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Friday Froth: 3 Cold Beers For A Hot Day

No. Just no, NYC commissioner of the Department of Health, Mary Bassett - I will not avoid drinking beer on scorching hot summer days. Yes, I will drink some water, because I am not an idiot, but you can take a cold beer from my (still mostly warm), dead hand. Thankfully, this is 'murica, where many a dilapidated package store is hung with signs advertising the coldest beer in town (following Strong Bad's motto: "A One That Isn't Cold Is Scarcely A One At All"), thus saving us all from aloe vera vitamin drinks and the resultant loss of will to live. 

A crisp beer on a hot day is a joy forever, as the poet probably said, so this week we're going to check out three hot weather beers, canned for your lawn mower riding, golf bag stuffing, back yard sitting pleasure. 

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Friday Froth: Beavertown Brewery, USA

"Raygun Gothic," they call it - all pneumatic curves and sleek fins blasting through air and space. This was the look of a future that meant rocket vacations to the moon, a fission reactor in every home, and wristwatch television walkie-talkies. Like Cicely, Alaska, I've always wanted to live there. 

Humanity has accomplished some of this - I'm sure at least one of you reading this right now has an iWatch on your wrist - but the dream, the one Huge Gernsback had while writing inside his isolator and thinking about "Vacation City" suspended 20,000 feet in the clouds, is out of reach. Maybe not quite so far as I think, though, thanks to Beavertown Brewing of London, and late of America.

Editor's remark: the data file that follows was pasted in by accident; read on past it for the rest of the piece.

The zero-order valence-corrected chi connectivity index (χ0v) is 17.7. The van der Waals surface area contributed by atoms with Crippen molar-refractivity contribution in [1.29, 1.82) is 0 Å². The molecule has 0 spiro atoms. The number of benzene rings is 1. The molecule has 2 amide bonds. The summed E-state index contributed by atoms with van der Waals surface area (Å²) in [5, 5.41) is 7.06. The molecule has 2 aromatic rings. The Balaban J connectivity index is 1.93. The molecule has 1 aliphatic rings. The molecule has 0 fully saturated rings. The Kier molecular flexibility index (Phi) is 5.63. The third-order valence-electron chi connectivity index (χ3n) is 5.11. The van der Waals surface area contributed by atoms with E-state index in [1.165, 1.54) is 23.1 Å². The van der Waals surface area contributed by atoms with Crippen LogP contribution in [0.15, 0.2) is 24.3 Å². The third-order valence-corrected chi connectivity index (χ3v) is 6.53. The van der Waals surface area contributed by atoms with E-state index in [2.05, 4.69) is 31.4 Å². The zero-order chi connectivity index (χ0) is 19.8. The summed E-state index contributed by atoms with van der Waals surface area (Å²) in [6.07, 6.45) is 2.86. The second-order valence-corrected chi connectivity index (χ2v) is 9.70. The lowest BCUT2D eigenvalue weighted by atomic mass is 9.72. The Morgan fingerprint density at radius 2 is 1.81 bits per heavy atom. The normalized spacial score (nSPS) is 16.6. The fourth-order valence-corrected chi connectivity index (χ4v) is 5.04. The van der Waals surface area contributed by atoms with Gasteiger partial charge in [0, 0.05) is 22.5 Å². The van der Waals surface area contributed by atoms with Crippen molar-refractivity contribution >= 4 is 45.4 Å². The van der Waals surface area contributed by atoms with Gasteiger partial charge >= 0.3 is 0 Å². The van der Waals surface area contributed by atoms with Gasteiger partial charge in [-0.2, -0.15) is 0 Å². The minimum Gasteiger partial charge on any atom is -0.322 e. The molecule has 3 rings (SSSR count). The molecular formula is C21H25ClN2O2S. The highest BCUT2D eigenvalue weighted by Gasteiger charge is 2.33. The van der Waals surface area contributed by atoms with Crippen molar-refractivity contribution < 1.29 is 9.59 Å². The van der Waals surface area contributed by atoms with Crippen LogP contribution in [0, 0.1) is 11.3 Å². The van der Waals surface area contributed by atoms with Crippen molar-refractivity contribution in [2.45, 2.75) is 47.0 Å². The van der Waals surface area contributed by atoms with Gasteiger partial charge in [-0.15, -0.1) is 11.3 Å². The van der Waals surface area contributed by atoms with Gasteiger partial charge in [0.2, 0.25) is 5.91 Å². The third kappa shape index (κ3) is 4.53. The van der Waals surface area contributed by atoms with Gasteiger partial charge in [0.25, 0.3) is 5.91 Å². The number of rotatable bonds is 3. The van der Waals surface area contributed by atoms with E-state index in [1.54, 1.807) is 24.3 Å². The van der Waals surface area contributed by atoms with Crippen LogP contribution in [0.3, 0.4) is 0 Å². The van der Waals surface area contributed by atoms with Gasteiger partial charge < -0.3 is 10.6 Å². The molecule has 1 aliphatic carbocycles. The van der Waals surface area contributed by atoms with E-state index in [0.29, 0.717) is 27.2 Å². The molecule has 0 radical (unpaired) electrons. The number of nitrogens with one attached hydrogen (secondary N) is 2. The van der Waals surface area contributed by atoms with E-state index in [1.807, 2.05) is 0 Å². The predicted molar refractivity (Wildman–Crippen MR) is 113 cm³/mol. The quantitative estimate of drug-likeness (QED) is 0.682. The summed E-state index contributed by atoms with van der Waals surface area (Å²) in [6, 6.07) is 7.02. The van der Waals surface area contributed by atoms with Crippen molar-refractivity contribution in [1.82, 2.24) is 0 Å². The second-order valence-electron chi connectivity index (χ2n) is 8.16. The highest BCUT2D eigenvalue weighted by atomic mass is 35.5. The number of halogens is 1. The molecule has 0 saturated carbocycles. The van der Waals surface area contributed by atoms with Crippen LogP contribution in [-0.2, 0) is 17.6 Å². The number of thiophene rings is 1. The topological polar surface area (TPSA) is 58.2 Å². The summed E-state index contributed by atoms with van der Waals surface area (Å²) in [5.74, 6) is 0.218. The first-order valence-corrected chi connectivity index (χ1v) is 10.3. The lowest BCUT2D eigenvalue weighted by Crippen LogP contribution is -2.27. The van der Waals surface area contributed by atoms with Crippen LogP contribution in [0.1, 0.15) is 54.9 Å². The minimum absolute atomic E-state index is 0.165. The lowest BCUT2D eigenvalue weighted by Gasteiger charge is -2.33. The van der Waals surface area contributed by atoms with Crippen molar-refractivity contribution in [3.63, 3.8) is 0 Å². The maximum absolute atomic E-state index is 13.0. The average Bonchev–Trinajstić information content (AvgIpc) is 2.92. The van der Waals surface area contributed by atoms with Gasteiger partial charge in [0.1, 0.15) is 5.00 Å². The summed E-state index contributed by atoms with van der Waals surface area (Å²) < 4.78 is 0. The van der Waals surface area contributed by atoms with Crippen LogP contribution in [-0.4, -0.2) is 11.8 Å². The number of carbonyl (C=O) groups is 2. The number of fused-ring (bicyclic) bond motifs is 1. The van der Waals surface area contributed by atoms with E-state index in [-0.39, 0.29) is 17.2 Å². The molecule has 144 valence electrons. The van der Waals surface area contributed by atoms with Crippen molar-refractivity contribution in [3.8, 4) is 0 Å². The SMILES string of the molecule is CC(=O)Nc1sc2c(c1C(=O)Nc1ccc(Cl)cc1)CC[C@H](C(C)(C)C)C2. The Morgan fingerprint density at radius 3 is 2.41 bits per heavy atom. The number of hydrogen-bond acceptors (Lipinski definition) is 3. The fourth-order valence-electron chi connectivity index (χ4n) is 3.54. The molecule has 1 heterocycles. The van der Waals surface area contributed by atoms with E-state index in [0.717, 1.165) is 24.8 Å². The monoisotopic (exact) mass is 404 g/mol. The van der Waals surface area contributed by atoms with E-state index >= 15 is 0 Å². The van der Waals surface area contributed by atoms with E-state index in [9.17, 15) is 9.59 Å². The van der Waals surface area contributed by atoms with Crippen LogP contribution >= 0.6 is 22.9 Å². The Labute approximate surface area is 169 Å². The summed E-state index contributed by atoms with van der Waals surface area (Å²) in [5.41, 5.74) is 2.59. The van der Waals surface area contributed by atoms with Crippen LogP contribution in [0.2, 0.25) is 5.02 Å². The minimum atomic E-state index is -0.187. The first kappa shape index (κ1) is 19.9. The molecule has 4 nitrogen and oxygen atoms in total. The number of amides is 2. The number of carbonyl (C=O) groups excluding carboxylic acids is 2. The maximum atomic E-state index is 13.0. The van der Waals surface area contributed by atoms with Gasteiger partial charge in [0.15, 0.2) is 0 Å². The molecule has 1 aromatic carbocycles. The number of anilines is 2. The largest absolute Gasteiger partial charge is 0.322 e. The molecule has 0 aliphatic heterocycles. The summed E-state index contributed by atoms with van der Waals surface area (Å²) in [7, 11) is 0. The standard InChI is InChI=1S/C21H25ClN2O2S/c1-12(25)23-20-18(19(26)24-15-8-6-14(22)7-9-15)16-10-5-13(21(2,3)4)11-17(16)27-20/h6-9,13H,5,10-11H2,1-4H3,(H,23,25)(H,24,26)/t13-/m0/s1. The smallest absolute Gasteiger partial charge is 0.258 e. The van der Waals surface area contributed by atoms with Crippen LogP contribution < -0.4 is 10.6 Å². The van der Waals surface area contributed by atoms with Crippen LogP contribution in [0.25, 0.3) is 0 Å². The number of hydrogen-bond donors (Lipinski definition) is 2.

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Friday Froth: Connecticut Beer Triple Double

When we last left Friday Froth, your occasionally humble and rapidly expanding host wastalking American Craft Beer Week, and local offerings from OEC, Stony Creek and Stubborn Beauty. We'll continue the furthering rides the Connecticut beer bus this week as we take our minds on a drive to Bristol, Hartford, and Stratford. Buckle up, because it gets heavy. 

Life is currently pretty fluid out there on the vast, rolling prairie of American craft beer. Everyone who lays hands on a mash paddle seems to be inventing a new style, or at least melting an existing style down and sculpting it into a new form. Much of this morphology arrives in the world with enough alcohol to sterilize minor gunshot wounds. These come stamped with labels marked "double" or "Imperial," which are largely interchangeable, and just mean "strong."

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Friday Froth: Connecticut On Craft Beer Week

American Craft Beer Week was last week, and my pants hate me. You'd think massive doses of beer paired with little to no sleep for long periods of time would do a body good, but no. Anyone would tell you that if you'd just listen, but then you'd also have to hear about "healthy decisions" and "getting out of that bulldozer this instant," and anyway I can always buy new pants.

So, I'm fat now and here are some of the beers which left me with a) no regrets in that regard, and b) this red line under my navel.